Pardon my French

By Audrey SomnardLex KlerenMisch Pautsch Switch to French for original article

The Grand Duchy is part of the great family of the French-speaking world. On this world day of March 20, how did this language impose itself throughout history to become a pillar of national multilingualism? A brief look back at a language that is sometimes unloved.

"En français, s'il vous plaît", is the phrase that has the knack of irritating more than one Luxembourger in everyday life. French is one of the country's three official languages, the administrative language. Neither a mother tongue for a large proportion of residents, nor a completely foreign language, French is considered by many to be the lingua franca that is celebrated on March 20, the International Day of La Francophonie. A distant heritage, but from when exactly? While it is commonly accepted that Luxembourg is part of the large family of the Francophonie, one has to go back a long way to find out the sources of the use of French in the Grand Duchy.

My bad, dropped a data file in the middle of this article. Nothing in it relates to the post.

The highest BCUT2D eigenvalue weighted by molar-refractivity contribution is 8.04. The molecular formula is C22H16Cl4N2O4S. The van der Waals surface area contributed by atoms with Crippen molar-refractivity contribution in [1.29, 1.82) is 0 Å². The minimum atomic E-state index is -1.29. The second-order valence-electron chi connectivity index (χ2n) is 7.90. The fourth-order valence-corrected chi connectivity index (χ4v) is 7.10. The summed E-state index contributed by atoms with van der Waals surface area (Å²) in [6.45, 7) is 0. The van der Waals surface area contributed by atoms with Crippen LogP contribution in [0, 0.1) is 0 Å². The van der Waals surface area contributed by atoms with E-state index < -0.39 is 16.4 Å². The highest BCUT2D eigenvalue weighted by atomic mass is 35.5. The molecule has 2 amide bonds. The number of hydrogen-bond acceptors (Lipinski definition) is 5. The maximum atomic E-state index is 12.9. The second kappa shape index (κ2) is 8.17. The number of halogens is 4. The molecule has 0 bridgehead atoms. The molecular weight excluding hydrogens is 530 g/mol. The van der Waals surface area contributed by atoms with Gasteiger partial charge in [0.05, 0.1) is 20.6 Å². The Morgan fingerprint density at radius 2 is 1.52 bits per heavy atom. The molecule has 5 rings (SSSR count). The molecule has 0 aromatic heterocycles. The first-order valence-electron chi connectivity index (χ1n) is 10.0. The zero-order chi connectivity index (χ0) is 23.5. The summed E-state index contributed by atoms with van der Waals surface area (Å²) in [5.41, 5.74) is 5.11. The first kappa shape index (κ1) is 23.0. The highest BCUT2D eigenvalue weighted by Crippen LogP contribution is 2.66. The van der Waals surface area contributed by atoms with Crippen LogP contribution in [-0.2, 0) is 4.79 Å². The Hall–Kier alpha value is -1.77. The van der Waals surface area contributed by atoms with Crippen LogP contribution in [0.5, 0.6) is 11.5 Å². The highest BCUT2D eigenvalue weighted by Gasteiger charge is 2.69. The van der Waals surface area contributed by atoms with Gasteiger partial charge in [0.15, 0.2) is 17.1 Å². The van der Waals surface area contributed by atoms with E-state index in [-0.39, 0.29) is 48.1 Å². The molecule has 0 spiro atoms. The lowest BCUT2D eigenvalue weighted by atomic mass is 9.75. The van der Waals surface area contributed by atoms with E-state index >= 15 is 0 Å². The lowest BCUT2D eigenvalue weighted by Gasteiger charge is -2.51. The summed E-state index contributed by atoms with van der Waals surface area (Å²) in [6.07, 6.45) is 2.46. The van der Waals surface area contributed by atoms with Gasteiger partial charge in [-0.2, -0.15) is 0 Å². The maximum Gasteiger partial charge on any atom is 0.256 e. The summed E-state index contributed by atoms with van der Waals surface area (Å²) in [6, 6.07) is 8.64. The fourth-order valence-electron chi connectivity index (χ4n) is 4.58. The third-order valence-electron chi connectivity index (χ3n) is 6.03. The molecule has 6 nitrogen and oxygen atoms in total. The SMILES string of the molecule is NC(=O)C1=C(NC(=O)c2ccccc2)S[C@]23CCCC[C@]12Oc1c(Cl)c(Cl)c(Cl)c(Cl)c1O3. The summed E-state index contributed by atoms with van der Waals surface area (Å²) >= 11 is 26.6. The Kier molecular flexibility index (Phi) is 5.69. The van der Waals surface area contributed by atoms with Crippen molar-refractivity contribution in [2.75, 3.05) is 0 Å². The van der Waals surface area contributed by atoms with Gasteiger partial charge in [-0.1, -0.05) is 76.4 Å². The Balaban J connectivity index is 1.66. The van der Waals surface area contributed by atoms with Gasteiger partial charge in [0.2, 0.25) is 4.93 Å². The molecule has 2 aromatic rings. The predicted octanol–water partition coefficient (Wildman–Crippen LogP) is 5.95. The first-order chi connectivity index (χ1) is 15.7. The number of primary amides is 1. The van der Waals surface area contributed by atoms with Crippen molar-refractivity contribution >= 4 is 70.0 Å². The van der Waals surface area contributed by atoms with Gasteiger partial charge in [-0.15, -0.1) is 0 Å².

According to a Statec study published in 2019, Lëtzebuergësch remains the language that Luxembourg residents are most fluent in (76 per cent), followed by French (10 per cent), German (4 per cent), Portuguese (3 per cent) and English (3 per cent). Among non-Luxembourg residents, the first language spoken is French (31 per cent), followed by Portuguese (25 per cent), English (9 per cent) and German (7 per cent). French is the main language of communication, followed by Lëtzebuergësch, German, English and Portuguese. French is mainly used in the trade sector and in the hotel, restaurant and café sector, mainly in and around the capital. According to a 2018 study by the Ministry of National Education, 98 per cent of the Luxembourg population speaks French, 80 per cent speaks English and 78 per cent speaks German.

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